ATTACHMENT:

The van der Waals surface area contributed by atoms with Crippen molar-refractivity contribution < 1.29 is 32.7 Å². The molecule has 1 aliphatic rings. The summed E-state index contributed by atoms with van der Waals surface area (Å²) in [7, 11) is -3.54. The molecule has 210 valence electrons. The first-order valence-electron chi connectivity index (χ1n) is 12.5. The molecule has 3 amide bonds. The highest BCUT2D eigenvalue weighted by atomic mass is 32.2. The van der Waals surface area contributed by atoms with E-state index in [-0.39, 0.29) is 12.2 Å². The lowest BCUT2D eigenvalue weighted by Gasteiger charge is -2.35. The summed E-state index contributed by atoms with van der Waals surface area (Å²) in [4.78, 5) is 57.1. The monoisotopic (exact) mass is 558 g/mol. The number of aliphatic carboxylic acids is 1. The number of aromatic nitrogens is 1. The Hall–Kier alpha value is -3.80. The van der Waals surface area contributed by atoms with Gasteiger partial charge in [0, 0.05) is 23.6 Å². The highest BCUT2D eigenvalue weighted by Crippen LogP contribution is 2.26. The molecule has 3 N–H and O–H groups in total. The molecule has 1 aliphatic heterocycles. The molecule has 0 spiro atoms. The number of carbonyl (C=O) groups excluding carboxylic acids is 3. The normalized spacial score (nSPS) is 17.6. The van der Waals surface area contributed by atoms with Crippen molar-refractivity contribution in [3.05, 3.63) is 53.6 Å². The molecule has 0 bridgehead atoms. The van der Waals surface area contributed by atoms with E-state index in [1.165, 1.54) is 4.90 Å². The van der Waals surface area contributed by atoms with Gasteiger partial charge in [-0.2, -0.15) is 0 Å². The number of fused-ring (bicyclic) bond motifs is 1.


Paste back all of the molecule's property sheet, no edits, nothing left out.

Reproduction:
The van der Waals surface area contributed by atoms with Crippen molar-refractivity contribution < 1.29 is 32.7 Å². The molecule has 1 aliphatic rings. The summed E-state index contributed by atoms with van der Waals surface area (Å²) in [7, 11) is -3.54. The molecule has 210 valence electrons. The first-order valence-electron chi connectivity index (χ1n) is 12.5. The molecule has 3 amide bonds. The highest BCUT2D eigenvalue weighted by atomic mass is 32.2. The van der Waals surface area contributed by atoms with E-state index in [-0.39, 0.29) is 12.2 Å². The lowest BCUT2D eigenvalue weighted by Gasteiger charge is -2.35. The summed E-state index contributed by atoms with van der Waals surface area (Å²) in [4.78, 5) is 57.1. The monoisotopic (exact) mass is 558 g/mol. The number of aliphatic carboxylic acids is 1. The number of aromatic nitrogens is 1. The Hall–Kier alpha value is -3.80. The van der Waals surface area contributed by atoms with Gasteiger partial charge in [0, 0.05) is 23.6 Å². The highest BCUT2D eigenvalue weighted by Crippen LogP contribution is 2.26. The molecule has 3 N–H and O–H groups in total. The molecule has 1 aliphatic heterocycles. The molecule has 0 spiro atoms. The number of carbonyl (C=O) groups excluding carboxylic acids is 3. The normalized spacial score (nSPS) is 17.6. The van der Waals surface area contributed by atoms with Crippen molar-refractivity contribution in [3.05, 3.63) is 53.6 Å². The molecule has 0 bridgehead atoms. The van der Waals surface area contributed by atoms with E-state index in [1.165, 1.54) is 4.90 Å². The van der Waals surface area contributed by atoms with Gasteiger partial charge in [-0.2, -0.15) is 0 Å². The number of fused-ring (bicyclic) bond motifs is 1.